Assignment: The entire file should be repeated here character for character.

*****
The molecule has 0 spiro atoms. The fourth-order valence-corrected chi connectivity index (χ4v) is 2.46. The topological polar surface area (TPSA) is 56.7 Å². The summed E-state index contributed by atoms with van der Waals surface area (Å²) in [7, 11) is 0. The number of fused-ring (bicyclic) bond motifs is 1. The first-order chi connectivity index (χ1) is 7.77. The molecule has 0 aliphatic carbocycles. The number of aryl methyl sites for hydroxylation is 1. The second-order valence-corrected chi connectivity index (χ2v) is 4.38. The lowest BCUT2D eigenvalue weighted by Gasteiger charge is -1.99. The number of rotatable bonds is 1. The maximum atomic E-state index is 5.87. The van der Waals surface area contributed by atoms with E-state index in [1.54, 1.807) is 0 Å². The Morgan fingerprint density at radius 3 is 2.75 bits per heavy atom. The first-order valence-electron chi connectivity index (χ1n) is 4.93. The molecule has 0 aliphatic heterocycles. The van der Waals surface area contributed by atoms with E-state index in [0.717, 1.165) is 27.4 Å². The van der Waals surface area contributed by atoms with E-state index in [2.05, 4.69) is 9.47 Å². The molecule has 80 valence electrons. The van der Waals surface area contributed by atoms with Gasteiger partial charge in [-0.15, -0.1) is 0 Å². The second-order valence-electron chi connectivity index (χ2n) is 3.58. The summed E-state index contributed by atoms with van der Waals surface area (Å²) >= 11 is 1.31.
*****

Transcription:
The molecule has 0 spiro atoms. The fourth-order valence-corrected chi connectivity index (χ4v) is 2.46. The topological polar surface area (TPSA) is 56.7 Å². The summed E-state index contributed by atoms with van der Waals surface area (Å²) in [7, 11) is 0. The number of fused-ring (bicyclic) bond motifs is 1. The first-order chi connectivity index (χ1) is 7.77. The molecule has 0 aliphatic carbocycles. The number of aryl methyl sites for hydroxylation is 1. The second-order valence-corrected chi connectivity index (χ2v) is 4.38. The lowest BCUT2D eigenvalue weighted by Gasteiger charge is -1.99. The number of rotatable bonds is 1. The maximum atomic E-state index is 5.87. The van der Waals surface area contributed by atoms with E-state index in [1.54, 1.807) is 0 Å². The Morgan fingerprint density at radius 3 is 2.75 bits per heavy atom. The first-order valence-electron chi connectivity index (χ1n) is 4.93. The molecule has 0 aliphatic heterocycles. The van der Waals surface area contributed by atoms with E-state index in [0.717, 1.165) is 27.4 Å². The van der Waals surface area contributed by atoms with E-state index in [2.05, 4.69) is 9.47 Å². The molecule has 80 valence electrons. The van der Waals surface area contributed by atoms with Gasteiger partial charge in [-0.15, -0.1) is 0 Å². The second-order valence-electron chi connectivity index (χ2n) is 3.58. The summed E-state index contributed by atoms with van der Waals surface area (Å²) >= 11 is 1.31.